Growing up as a fan of the Canadian Football League’s Calgary Stampeders, Ashley Howatt had many great quarterbacks to look up to. From Doug Flutie to Jeff Garcia to Henry Burris, it was only natural that she would one day line up behind center. Competing with the Halifax Xplosion of the Maritime Women’s Football League, Howatt is working tirelessly to transform the club into one of championship caliber.
“I have always loved football! I grew up watching the CFL (go Stamps!) and would often go outside with the neighborhood boys to play catch, but that was the extent of my football experience.
“I played many sports growing up: basketball, soccer, rugby, softball, karate, track and field, but there was never a chance to play football. My high school did not even have a boy’s team. Playing football never crossed my mind until I read a story in the paper about the first women's tackle football team in Nova Scotia—the Halifax Xplosion! I knew that would be my chance to play and that is why I moved to Halifax (smiles).”
Having competed in the MWFL for the last five years, Howatt has emerged as one of the league’s stars. With this season marking the 10th anniversary of the league (the only women’s football league in Canada to have reached the milestone), her ability to compete in said league is one that is a great point of pride for the pivot.
“I am very proud to be a part of this amazing league. Not many girls have the opportunity (yet!) to play tackle football. So I feel much honored to have had the chance to play for the past five years.”
As a multiple MWFL All-Star selection on offense, it is testament to her ability. A consistent performer who provides her team with an opportunity to win, Howatt is very humble about her success. The ultimate team player, Howatt is quick to acknowledge that her success is part of the bigger picture.
“I am honored to have been chosen as an MWFL All-Star, but I am just a small part of a great team. Everyone has to do their part and do their job right; football is the definition of a team sport in my opinion.”
Like the goaltender in hockey or the pitcher in baseball, competing as a quarterback on the gridiron ranks as one of the most demanding and pressure-filled positions in all of sport. For Howatt, the pressure of the position reared its ugly head in her unexpected debut.
“I did not start off as quarterback (with the Xplosion). My first year, I was a slot-back receiver and a tight end in my second year...except for the last game [of the season]. When our starting quarterback told us she was not coming to the game, I was told that morning I was playing quarterback—now that was pressure (laughs)!”
Once Howatt grabbed the reins, she never looked back. Just like Lou Gehrig replacing Wally Pipp on the New York Yankees due to a headache, Howatt replacing her quarterback would be one of the most significant moves in franchise history.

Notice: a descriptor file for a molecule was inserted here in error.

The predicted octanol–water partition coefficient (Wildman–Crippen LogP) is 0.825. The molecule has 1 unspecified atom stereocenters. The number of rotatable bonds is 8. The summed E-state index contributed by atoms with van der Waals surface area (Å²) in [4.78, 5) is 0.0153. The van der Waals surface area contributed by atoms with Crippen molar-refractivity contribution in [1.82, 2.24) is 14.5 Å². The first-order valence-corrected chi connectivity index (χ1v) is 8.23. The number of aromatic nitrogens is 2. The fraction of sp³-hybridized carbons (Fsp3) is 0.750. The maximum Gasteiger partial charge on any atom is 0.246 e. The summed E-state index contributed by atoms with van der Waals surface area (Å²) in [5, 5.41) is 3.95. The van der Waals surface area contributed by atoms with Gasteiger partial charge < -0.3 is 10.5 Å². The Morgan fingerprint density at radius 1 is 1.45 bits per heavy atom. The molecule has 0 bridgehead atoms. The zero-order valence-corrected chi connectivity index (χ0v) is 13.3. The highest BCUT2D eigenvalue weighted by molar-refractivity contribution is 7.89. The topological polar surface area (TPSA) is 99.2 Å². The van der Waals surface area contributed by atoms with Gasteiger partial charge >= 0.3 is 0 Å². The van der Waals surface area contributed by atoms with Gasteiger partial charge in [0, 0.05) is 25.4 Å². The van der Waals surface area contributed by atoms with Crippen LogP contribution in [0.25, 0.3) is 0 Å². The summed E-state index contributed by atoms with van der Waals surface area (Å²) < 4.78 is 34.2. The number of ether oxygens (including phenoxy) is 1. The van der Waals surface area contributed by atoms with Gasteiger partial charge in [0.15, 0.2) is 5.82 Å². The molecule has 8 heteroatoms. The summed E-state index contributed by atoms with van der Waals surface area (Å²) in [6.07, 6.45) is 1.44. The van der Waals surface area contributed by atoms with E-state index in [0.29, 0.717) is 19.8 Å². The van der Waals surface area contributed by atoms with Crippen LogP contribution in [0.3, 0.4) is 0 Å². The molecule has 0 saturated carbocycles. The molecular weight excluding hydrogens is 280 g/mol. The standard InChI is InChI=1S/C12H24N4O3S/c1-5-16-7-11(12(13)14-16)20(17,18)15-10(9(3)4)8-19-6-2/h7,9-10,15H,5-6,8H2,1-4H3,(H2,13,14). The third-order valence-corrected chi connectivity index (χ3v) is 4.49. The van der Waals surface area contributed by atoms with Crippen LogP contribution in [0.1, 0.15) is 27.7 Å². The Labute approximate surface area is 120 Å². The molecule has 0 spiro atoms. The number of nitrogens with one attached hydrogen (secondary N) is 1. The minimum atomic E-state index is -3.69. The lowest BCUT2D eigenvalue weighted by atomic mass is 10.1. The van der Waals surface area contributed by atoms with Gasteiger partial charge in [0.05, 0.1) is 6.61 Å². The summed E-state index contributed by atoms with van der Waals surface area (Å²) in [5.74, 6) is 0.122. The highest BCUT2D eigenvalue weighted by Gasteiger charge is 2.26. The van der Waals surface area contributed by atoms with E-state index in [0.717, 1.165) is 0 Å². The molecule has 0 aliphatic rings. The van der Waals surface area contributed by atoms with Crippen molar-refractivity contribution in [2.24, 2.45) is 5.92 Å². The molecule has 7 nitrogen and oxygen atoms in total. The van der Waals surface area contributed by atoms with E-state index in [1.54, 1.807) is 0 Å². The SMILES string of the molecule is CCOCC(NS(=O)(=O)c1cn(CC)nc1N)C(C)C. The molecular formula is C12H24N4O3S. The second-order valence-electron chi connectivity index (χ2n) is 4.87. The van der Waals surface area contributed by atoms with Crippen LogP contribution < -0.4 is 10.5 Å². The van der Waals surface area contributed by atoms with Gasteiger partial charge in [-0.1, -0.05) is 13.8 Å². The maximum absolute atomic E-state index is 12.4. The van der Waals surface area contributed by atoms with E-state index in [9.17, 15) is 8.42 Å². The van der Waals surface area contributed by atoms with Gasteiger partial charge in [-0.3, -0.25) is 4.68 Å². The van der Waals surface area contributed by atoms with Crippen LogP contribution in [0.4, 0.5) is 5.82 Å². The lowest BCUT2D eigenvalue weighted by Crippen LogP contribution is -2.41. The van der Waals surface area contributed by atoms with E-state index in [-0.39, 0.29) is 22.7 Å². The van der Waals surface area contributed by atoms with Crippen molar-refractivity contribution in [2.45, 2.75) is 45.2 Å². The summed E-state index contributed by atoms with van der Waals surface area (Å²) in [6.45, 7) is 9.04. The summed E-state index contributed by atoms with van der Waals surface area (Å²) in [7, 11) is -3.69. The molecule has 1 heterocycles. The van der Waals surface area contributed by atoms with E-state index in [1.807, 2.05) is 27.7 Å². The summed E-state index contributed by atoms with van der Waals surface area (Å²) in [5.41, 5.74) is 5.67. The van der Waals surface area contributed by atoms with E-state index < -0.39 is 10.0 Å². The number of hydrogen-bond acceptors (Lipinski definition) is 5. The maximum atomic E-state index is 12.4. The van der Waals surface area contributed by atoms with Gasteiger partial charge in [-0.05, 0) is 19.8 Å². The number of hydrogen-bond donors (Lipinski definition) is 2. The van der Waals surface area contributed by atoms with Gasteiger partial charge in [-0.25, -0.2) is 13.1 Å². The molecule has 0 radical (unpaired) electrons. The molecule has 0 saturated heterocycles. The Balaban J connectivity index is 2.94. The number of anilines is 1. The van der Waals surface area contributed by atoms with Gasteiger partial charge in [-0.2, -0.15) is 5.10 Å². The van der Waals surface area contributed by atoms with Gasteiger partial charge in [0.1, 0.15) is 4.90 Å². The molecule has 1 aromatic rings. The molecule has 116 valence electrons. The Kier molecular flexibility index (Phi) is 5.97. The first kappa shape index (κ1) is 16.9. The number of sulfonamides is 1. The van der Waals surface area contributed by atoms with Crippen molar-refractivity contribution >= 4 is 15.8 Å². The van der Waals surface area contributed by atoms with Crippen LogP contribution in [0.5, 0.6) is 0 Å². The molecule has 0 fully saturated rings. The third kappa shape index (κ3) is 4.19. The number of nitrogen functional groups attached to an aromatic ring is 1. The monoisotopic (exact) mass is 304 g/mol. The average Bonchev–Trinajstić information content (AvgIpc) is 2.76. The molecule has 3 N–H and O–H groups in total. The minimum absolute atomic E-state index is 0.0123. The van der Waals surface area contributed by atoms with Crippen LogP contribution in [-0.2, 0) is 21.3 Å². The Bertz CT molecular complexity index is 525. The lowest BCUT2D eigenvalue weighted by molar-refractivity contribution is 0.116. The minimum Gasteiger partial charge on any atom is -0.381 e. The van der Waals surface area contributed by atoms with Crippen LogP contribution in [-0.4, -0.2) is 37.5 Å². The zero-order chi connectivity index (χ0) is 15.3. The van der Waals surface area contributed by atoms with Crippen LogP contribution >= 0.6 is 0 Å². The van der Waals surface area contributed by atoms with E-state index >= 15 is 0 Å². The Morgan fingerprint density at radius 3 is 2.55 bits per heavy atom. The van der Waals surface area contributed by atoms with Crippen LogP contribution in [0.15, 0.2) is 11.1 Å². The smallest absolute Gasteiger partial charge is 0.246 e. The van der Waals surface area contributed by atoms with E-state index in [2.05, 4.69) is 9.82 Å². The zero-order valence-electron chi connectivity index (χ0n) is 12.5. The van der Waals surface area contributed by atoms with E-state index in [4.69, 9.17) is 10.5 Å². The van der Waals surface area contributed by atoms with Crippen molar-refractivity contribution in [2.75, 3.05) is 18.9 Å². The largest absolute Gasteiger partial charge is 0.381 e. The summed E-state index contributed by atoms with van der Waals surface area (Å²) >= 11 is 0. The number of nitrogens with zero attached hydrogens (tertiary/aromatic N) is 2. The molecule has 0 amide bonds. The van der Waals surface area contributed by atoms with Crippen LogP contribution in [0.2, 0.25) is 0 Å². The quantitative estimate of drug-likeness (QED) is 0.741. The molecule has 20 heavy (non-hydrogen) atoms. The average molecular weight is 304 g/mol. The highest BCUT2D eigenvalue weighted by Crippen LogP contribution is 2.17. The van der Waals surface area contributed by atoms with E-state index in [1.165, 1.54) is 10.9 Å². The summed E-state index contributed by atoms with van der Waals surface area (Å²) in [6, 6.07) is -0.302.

Employing great maturity and acumen, Howatt understands the impact of her role on the performance of the team. She tackles the responsibility of being a quarterback and a leader with great candor.
“Honestly, though I do not let the pressure get to me, I think I would feel the same amount of nervousness and pressure in any position. I realize I have a lot of responsibility as quarterback, so it is on me to make sure I know what everyone is doing on every play and to keep a level head.
“I can be pretty hard on myself at times, but I have gotten better at this because I have realized that it does nothing to help me. I just need to learn from my mistakes and then brush them off and do better next time.”
As the sport of women’s football continues to grow throughout North America, the barriers in this once traditionally male-dominated sport are shattering. Like her peers in the MWFL and the Western Women’s Canadian Football League, Howatt is a pioneer in the sport. She offers the following advice to any women who are interested in playing the game:
“My advice would be to play if you have the opportunity! You will not know for sure if you love it until you try! Any type of football—if tackle football isn't an option, flag and touch are great as well.
“Ask your phys-ed teacher if there can be a football component in your class. Start an intramural flag football league (high school or university), buy a football and get anyone and everyone to play catch or have a game of touch football. Watch football! [Whether it be] CFL, NFL and/or live Atlantic University Sports games, you can learn a lot from watching the pros.”
All quotes obtained firsthand unless otherwise indicated.